Chain of Survival & Mission: Lifeline – Heart Attack Survivor

Chain of Survival & Mission: Lifeline – Heart Attack Survivor

August 16, 2019 0 By Bertrand Dibbert


(dramatic music) – I’ve been involved with
the AHA since about 2007, when we initiated our state STEMI program, the Virginia Heart Attack Coalition, and since then we’ve been
working in collaboration with Mission Lifeline to
approve STEMI care in Virginia. – American Heart
Association put into place Misson Lifeline initiative
to really improve systems of heart attack care, MiCare. The AHA has promoted
through Mission Lifeline to develop systems of
care starting with EMS, the emergency room, and then the CAF lab. – Whether they present directly
to the emergency department, come in by ambulance,
or require transport, it’s goal is to be able to provide rapid restoration of
blood flow to the heart in patients who have a
myocardial infarction, or heart attack. – Mission Lifeline has enabled EMS to communicate with the emergency room, and the key to this is the 12-Lead ECG, because that’s really the diagnostic tool that tells us that there’s
a heart attack in process. – The care of patients
who have had heart attacks is also critically
dependent on the success of the initial CPR. If that is not done, and adequate blood flow is not restored or supplied to the brain, until definitive care can result, the patient can suffer
severe brain damage. (dramatic music) – Sunday morning we woke up and Mitchell was complaining
of chest pains, back pains. I left him in his bedroom, and I came back and he was on the floor. And I realized what was going on, so, I picked up the phone, and I dialed 9-1-1 and
I put them on speaker, and I started CPR. I had somehow managed to
use Mitchell’s cell phone to call his mom as I was on the phone with the 9-1-1 operator. – My phone rang, and I could see it was
Mitchell on the caller ID, but when I answered it, I couldn’t get anybody to talk to me, and then I heard Gretchen’s voice and she was counting. – [Gretchen] One, two, three, four. One, two, three, four. – And it took me about
two seconds to realize she was doing CPR. I remember thinking for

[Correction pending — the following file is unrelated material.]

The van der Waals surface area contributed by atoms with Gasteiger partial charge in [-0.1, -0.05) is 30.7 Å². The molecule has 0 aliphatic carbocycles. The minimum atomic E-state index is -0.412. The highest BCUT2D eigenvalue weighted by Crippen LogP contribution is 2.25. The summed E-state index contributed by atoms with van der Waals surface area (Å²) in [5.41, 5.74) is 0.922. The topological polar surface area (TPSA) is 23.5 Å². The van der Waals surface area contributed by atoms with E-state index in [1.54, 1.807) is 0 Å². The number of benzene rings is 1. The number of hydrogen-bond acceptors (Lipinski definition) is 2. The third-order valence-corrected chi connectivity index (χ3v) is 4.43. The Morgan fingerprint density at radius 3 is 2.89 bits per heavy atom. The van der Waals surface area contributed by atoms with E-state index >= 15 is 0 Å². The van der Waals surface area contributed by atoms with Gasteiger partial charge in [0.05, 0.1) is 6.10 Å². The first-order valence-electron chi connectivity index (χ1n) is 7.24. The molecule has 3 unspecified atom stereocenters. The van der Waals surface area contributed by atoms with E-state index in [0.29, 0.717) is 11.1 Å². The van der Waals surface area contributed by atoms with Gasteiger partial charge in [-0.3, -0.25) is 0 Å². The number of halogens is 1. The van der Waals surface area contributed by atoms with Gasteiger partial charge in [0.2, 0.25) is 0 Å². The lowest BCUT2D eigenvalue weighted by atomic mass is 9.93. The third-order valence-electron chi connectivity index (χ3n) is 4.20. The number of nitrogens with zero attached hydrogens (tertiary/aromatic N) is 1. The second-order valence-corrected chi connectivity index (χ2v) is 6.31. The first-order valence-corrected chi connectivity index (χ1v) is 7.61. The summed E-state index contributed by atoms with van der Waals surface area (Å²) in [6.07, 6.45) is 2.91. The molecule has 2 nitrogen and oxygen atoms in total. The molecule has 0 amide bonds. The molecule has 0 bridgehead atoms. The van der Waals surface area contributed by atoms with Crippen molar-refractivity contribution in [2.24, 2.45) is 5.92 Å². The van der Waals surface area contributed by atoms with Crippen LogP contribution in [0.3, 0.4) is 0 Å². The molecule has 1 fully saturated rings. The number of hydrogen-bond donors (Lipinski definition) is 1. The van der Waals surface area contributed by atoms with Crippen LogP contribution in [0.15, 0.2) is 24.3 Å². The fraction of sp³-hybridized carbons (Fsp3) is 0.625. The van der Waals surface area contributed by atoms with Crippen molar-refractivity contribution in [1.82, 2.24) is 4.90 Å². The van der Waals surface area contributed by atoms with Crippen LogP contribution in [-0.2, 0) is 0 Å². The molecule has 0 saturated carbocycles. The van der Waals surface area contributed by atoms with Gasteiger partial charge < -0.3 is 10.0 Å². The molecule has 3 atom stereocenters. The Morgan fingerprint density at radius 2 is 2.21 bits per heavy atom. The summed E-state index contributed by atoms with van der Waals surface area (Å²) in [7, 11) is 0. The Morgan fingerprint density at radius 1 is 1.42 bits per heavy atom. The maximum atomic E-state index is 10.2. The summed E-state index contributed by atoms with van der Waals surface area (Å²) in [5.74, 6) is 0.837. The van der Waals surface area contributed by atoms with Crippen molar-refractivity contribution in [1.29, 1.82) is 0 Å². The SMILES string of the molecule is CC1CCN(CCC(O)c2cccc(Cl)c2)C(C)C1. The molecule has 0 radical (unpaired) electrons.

the first few minutes, “Please God, let me wake up. “Please let this be a nightmare.” – I’m sitting there, performing CPR, and screaming at him, then
crying at the same time. I just saw our whole relationship
flash before my eyes. Hold on, now I’m crying. – The call came in, we
just arrived on the scene, we were directed down to the basement where we found a young lady
doing chest compressions on a young man. We assumed CPR, we put the
gentleman on a defibrillator. – They brought out the
AED, and used the pads. I never thought I’d have to
hear the words shock advised on anyone that I knew or loved. – We did a 12-Lead EKG, which we’re using to
get the hospital ready for a STEMI, a patient
that’s having a heart attack. So we can take a picture
and then call the hospital, and say, “Hey, we’ll
be there in 25 minutes “with a heart attack patient.” – And they kept saying they don’t know if he was gonna make it. – It was so hard. It was really the scariest day of my life. (upbeat music) – I had an acute anterior
wall myocardial infarction, which is really a heart
attack due to blockage. – One of the arteries
supplying his heart muscle became completely blocked. As a result, there was no blood flow to that part of the heart,
causing heart damage. – It was just such a
relief when he woke up, and opened his eyes, and we could see immediately
that he recognized us. – Fortunately for him, his girlfriend performed bystander CPR, and was able to sustain
that until EMS came. – I’m CPR certified, I have been since 2007, I’ve taken a CPR course every year. – We just have to express how
grateful we are for Gretchen, for being there, for being trained in CPR, and making the call off to 9-1-1, and getting the whole process started. – Her being there by my side, just like she is pretty much every day, you know, I’m grateful for her. I’m glad she was there, I’m glad to still be kicking, still be just living my normal life. – Mitchell Harrison is an
amazing case of survival that wouldn’t have been possible, really, without the Mission Lifeline
initiative from American Heart. – Because of all the excellent care that Mitchell got through
the whole process, shortly after coming
home from the hospital, he was able to go back to all
of his regular activities. – It’s an example of what the
American Heart Association is trying to do every
day to promote awareness of heart attack symptoms, but also CPR. – I’m just so thankful that
the AHA provides CPR guidelines and trained millions of Americans, just like my girlfriend, Gretchen. – We are just extremely grateful because that’s why we’re
still a happy family today. – Whatever we can do
through Mission Lifeline to diagnose and manage
heart attack cases earlier, patients are gonna have
much, much better outcomes. (dramatic music)